I SAW young Harry with his beaver on,
His cuisses on his thighs, gallantly arm'd,
Rise from the ground like feather'd Mercury;
And vaulted with such ease into his seat,
As if an angel dropt down from the clouds,
To turn and wind a fiery Pegasus,

And witch the world with noble horsemanship.




I FROM the orient to the drooping west,
Making the wind my post-horse, still unfold
The acts commenced on this ball of earth;
Upon my tongues continual slanders ride,
The which in every language i pronounce,
Stuffing the ears of men with false reports.
I speak of peace while covert enmity,
Under the smile of safety, wounds the world;
And who but Rumour, who but only I,
Make fearful musters, and prepar'd defence,
Whilst the big year, swol'n with some other griefs,
Is thought with child by the stern tyrant war,
And no such matter? Rumour is a pipe
Blown by surmises, jealousies, conjectures;
And of so easy and so plain a stop,

That the blunt monster, with uncounted heads

The still discordant wavering multitude,

Can play upon it.



-O GENTLE Sleep,

Nature's soft nurse, how have I frighted thee,
That thou no more wilt weigh my eye-lids down,
And steep my senses in forgetfulness?

Why rather, Sleep, ly'st thou in smoaky cribs,
Upon uneasy pallets stretching thee,

And hush'd with buzzing night-flies to thy slumber;
Than in the perfum'd chambers of the great,
Under the canopies of costly state,

And lull'd with sounds of sweetest melody?
O thou dull God! Why ly'st thou with the vile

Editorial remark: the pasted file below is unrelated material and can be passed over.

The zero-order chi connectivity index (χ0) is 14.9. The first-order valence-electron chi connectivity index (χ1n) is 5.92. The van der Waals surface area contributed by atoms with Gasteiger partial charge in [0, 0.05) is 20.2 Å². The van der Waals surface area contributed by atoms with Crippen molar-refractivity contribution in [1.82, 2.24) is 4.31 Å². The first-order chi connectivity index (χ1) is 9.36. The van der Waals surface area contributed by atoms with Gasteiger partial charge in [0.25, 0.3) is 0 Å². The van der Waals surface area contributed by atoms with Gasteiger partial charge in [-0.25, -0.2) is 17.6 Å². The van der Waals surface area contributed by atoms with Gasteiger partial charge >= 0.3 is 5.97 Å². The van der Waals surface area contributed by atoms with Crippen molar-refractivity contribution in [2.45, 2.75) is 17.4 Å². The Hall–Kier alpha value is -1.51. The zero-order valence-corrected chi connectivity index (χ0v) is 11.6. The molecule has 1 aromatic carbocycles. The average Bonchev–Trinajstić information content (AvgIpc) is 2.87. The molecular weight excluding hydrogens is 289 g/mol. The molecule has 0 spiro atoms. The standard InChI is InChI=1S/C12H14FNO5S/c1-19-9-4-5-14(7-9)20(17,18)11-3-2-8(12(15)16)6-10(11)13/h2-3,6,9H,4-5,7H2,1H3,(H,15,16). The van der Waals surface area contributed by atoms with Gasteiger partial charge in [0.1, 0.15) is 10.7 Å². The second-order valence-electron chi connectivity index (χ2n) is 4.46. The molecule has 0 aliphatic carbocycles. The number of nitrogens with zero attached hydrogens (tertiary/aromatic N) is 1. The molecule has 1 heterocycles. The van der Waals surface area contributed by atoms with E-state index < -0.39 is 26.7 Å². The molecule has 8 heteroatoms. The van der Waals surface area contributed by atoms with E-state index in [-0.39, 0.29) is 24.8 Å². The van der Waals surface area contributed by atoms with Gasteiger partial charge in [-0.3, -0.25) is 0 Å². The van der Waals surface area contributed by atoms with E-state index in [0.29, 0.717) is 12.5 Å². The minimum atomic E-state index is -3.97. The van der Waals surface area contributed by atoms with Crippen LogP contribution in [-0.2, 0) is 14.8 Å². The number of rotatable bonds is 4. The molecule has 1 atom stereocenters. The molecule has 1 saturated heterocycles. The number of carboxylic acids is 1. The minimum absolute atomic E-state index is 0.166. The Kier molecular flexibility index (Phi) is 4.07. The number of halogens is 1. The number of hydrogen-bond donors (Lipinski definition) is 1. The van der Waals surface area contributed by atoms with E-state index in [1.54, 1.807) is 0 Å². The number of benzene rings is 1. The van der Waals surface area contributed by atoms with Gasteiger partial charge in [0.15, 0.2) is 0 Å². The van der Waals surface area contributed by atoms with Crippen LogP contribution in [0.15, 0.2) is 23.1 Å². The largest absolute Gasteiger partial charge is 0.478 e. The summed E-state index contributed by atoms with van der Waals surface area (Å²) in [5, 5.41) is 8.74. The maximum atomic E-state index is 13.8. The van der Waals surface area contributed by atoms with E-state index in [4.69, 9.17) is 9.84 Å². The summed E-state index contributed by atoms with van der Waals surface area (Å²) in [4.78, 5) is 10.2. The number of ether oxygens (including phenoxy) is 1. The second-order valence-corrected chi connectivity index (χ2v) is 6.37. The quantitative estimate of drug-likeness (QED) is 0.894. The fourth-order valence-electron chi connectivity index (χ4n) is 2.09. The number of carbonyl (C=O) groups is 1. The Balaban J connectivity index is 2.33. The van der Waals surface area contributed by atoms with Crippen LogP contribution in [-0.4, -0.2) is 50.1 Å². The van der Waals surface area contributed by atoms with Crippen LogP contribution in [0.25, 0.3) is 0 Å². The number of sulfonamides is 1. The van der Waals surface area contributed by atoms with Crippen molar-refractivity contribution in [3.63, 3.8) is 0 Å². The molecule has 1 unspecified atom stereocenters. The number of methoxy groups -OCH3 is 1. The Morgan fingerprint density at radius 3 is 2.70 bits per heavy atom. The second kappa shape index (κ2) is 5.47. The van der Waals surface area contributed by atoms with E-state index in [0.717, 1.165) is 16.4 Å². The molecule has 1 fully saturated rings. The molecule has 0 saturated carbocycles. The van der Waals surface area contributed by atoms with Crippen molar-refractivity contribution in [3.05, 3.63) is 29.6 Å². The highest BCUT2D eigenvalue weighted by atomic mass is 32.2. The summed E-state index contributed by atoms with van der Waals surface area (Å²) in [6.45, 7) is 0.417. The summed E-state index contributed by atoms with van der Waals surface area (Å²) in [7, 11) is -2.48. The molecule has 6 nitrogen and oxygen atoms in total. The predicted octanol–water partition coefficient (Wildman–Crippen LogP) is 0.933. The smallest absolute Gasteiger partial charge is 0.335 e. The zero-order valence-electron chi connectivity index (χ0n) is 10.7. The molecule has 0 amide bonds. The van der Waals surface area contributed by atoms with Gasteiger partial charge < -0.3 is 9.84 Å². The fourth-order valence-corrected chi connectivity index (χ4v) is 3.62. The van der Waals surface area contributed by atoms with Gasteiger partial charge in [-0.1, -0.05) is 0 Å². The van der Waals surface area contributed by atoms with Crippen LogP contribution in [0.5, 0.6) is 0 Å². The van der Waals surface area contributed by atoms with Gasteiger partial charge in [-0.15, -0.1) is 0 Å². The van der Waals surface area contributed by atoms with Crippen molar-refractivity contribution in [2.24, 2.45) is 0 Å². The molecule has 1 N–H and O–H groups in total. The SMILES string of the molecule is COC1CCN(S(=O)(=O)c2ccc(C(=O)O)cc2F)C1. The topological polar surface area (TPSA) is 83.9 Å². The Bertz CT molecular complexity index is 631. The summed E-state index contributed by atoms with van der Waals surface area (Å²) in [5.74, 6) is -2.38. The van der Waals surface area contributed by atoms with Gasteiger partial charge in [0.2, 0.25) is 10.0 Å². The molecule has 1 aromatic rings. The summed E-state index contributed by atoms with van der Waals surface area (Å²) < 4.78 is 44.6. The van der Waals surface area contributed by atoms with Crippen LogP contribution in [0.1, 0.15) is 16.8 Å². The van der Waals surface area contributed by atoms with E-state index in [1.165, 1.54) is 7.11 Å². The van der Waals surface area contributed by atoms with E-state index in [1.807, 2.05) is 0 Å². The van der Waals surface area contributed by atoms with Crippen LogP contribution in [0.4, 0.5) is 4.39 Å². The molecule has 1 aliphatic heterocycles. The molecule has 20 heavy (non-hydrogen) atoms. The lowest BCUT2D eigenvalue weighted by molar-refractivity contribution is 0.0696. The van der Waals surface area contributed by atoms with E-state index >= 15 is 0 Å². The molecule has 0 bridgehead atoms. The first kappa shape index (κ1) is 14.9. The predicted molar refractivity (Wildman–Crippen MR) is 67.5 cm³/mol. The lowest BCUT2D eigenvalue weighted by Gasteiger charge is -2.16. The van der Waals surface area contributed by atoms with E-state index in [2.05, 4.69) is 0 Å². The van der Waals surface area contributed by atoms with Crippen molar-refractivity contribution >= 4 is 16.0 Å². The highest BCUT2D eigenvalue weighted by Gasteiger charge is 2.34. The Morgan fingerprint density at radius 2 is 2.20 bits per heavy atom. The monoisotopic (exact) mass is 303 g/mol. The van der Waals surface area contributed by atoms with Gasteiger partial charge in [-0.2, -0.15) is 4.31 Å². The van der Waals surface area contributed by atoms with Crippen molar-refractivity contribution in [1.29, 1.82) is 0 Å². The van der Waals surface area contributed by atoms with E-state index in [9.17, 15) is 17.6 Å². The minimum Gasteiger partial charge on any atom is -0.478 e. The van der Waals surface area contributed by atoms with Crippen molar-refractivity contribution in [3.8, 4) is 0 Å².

In loathsome beds, and leav'st the kingly couch
A watch-case, or a common 'larum-bell ?
Wilt thou, upon the high and giddy mast,
Seal up the ship-boy's eyes, and rock his brains
In cradle of the rude imperious surge?
And in the visitation of the winds,

Who take the ruffian billows by the top,
Curling their monstrous heads, and hanging them
With deaf'ning clamours, on the slipp'ry shrouds,
'That, with the hurly, death itself awakes,
Canst thou, O partial Sleep, give thy repose
To the wet sea-boy in an hour so rude?
And, in the calmest and the stillest night,
With all appliances and means to boot,

Deny it to a king? Then, happy low! lie down;
Uneasy lies the head that wears a crown.


HEAR him but reason in divinity,

And, all admiring, with an inward wish,

You would desire the king were made a prelate,

Hear him debate on common-wealth affairs;

You'd say, it hath been all in all his study.
List his discourse of war, and you shall hear
A fearful battle render'd you in music,
Turn him to any cause of policy,


The gordian knot of it he will unloose,
Familiar as his garter. When he speaks,
The air, a charter'd libertine, is still:

And the mute wonder lurketh in men's ears,
To steal his sweet and honied sentences.



So work the Honey-Bees:

Creatures, that by a ruling nature teach
The art of order to a peopled kingdom.
They have a king and officers of sort:
Where some, like magistrates, correct at home :
Others, like merchants, venture trade abroad:
Others, like soldiers, armed in their stings,
Make boot upon the summer's velvet buds :
Which pillage they with merry march bring home
To the tent-royal of their emperor :
Who, busied in his majesty, surveys
The singing mason, building roofs of gold;
The civil citizens kneading up the honey;
The poor mechanic porters crowding in
Their heavy burdens at his narrow gate!
The sad-ey'd justice, with his surly hum,
Delivering o'er to executors pale
The lazy, yawning drone.



-SUPPOSE that you have seen

The well-appointed king at Hampton-pier
Embark his royalty; and his brave fleet
With silken streamers the
young Phoebus fanning,
Play with your fancies; and in them behold,
Upon the hempen tackle, ship-boys climbing;
Hear the shrill whistle, which doth order give
To sounds confus'd; behold the threaden sails,
Borne with the invisible and creeping wind,
Draw the huge bottoms through the furrow'd sea,
Breasting the lofty surge!